Three of the five Security Council members -- France, the UK, and the US – which of course may have minor differences, are all united by their common membership in NATO, which has declared itself, among other things, as a “nuclear alliance”. A rising China, while participating fully in the P5+1 talks, has recently been more concerned with issues such as its own security in the Asia-Pacific region, developing geopolitical clout in Central Asia and increasing its investment posture in Africa. Russia, on the other hand, has deeply vested interests in the Middle East, and the pursuit of its own interests against the backdrop of the P5+1 dialogue has complicated things. Aside from the fact that Russia is a member of the UN Security Council and a declared nuclear state which recognizes the NPT, Russia also seeks to increase its influence in the Middle East. Russia, in fact, has already begun to overtake the US in the Middle East, at least in terms of prestige and influence. Russia enjoys much better ties with Iran than the US does, and as such may be in a better position to act as a catalyst for change, although, conversely, it could be a source of instability for the talks.
Last autumn, what seemed like a promising amount of progress in the negotiations with Iran fell through because of Russian objections. Many American analysts have asserted over the past few years that Russia enjoys being difficult for the sake of being difficult and to thwart American influence and prestige whenever possible. Allegedly, though, this was not the cause of Russian objections. After the failed talks with Iran, Russian foreign minister Sergei Lavrov stated that the US made last-minute amendments to the draft text without consulting Russia, which the Russian side found unacceptable. Given Russian desires to be seen as a major international actor, and its sensitivity to perceived diplomatic slights by the U.S., this bears some semblance to Russian protestations at being excluded from talks with East Asian regional powers over North Korea’s nuclear program (which eventually culminated in the now-suspended Six Party Talks). Russia’s objections had legitimate grounds, seeing as they were already a full-fledged, committed party to the Iranian talks.
Controversy has recently arisen over alleged Russian plans to purchase up to half a million barrels of oil from Iran per day. This has been linked to the Iran nuclear deal, in a way that would undermine talks. While this has not been definitively confirmed, many fear that if Iran is able to sell oil to Russia, it will undercut the leverage over Iran that has resulted from sanctions. While there may be some connection between Russian purchases of Iranian energy and the nuclear talks, these two issues should be kept separate by and large. However much this may (or may not) be true, this possible oil deal would likely be better understood in the context of the energy geopolitics of the Caspian Sea (a body of water surrounded by five major energy producing states, including Iran and Russia). Russia purchases energy from other Caspian and Central Asian states such as Turkmenistan at a discount, then repackages and sells it. This is probably what Russia plans to do with Iranian energy.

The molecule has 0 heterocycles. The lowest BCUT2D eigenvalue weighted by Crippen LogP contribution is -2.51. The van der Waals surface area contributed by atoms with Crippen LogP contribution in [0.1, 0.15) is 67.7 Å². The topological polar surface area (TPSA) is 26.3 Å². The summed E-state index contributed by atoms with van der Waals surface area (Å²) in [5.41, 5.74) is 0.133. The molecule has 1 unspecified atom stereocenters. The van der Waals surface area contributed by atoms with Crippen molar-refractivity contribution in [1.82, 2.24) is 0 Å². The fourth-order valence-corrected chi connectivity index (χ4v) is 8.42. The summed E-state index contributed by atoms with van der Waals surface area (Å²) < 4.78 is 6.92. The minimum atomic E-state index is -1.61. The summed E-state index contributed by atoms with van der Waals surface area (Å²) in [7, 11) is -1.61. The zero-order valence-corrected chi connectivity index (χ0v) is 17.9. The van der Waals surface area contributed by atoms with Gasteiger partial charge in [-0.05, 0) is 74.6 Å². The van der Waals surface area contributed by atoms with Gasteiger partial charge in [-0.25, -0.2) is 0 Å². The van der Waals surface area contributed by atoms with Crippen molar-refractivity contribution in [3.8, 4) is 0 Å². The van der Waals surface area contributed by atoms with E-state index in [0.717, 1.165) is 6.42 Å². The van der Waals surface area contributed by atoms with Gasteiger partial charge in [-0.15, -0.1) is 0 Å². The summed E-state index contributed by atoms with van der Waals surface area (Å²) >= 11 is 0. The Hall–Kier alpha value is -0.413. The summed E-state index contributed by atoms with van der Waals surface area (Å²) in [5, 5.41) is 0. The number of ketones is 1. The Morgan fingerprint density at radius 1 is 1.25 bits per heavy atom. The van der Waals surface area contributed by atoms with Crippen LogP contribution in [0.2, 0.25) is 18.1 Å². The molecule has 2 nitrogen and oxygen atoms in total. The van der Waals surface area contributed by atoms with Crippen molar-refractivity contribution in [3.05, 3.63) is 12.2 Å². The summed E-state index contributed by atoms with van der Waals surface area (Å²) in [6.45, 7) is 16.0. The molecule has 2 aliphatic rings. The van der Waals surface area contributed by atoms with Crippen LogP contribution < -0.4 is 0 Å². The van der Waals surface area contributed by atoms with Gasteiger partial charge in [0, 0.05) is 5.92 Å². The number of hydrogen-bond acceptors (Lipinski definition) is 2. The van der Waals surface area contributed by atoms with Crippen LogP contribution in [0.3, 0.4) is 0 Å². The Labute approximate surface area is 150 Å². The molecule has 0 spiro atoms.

Russia, of course, has supported Iran's construction of a nuclear reactor. Russia also does not have sanctions against Iran to the extent of the US and EU, which gives Iran some wiggle room in terms of diplomatic and economic maneuvering.
Israeli Prime Minister Binyamin Netanyahu traveled to Russia to meet with Russian president Vladimir Putin to try and sway Russia's position away from a deal with Iran. This is no doubt based on two factors- the fact that Russia is one of Iran's stronger allies and that Israel's political culture has seen the rise of members of the country's large Russian-speaking population. Israel obviously recognizes Russia's pivotal importance in the talks and hopes to use the ties between Russia's Jewish population and Israel's own Russian-speakers to try and leverage influence on Russia's position. Israel's deputy foreign minister, Ze'ev Elkin (a Russian-speaker who was born in the former USSR), stated he did not think that Russia's position would change noticeably, but that any small budge in Israel's favor would be immensely helpful.
All of this serves as an excellent reminder that, while the Iranian nuclear issue is often portrayed in a somewhat bilateral manner (P5+1 on one side, Iran on the other, or perhaps even "Iran versus the world"), this is in fact a very multifaceted and complex issue which should be understood and approached from a foreign policy perspective which takes into consideration various sides. Our mutual cooperation is essential to ultimately seeing a peaceful and diplomatic solution to what is not a bilateral or even regional issue, but a worldwide affair.